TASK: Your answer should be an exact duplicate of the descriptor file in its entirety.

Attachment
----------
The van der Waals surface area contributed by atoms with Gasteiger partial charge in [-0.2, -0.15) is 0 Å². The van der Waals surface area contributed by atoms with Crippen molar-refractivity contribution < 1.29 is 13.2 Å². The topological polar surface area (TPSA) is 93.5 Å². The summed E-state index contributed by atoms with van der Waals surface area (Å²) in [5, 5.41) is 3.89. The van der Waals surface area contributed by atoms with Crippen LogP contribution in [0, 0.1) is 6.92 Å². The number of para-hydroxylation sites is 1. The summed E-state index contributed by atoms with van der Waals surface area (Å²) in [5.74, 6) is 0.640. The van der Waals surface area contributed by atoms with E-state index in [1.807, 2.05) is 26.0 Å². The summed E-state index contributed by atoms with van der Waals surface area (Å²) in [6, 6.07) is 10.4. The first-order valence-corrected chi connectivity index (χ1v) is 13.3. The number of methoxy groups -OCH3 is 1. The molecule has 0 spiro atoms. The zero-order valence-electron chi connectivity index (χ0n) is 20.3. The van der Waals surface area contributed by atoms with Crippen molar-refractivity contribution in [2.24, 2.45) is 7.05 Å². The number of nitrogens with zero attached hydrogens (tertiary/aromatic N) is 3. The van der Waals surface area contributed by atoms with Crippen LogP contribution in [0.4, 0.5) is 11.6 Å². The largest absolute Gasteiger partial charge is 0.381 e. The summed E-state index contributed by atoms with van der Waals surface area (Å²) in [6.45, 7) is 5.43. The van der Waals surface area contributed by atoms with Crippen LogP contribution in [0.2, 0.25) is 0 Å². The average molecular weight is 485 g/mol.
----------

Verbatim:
The van der Waals surface area contributed by atoms with Gasteiger partial charge in [-0.2, -0.15) is 0 Å². The van der Waals surface area contributed by atoms with Crippen molar-refractivity contribution < 1.29 is 13.2 Å². The topological polar surface area (TPSA) is 93.5 Å². The summed E-state index contributed by atoms with van der Waals surface area (Å²) in [5, 5.41) is 3.89. The van der Waals surface area contributed by atoms with Crippen LogP contribution in [0, 0.1) is 6.92 Å². The number of para-hydroxylation sites is 1. The summed E-state index contributed by atoms with van der Waals surface area (Å²) in [5.74, 6) is 0.640. The van der Waals surface area contributed by atoms with E-state index in [1.807, 2.05) is 26.0 Å². The summed E-state index contributed by atoms with van der Waals surface area (Å²) in [6, 6.07) is 10.4. The first-order valence-corrected chi connectivity index (χ1v) is 13.3. The number of methoxy groups -OCH3 is 1. The molecule has 0 spiro atoms. The zero-order valence-electron chi connectivity index (χ0n) is 20.3. The van der Waals surface area contributed by atoms with Crippen molar-refractivity contribution in [2.24, 2.45) is 7.05 Å². The number of nitrogens with zero attached hydrogens (tertiary/aromatic N) is 3. The van der Waals surface area contributed by atoms with Crippen LogP contribution in [0.4, 0.5) is 11.6 Å². The largest absolute Gasteiger partial charge is 0.381 e. The summed E-state index contributed by atoms with van der Waals surface area (Å²) in [6.45, 7) is 5.43. The van der Waals surface area contributed by atoms with Crippen LogP contribution in [0.2, 0.25) is 0 Å². The average molecular weight is 485 g/mol.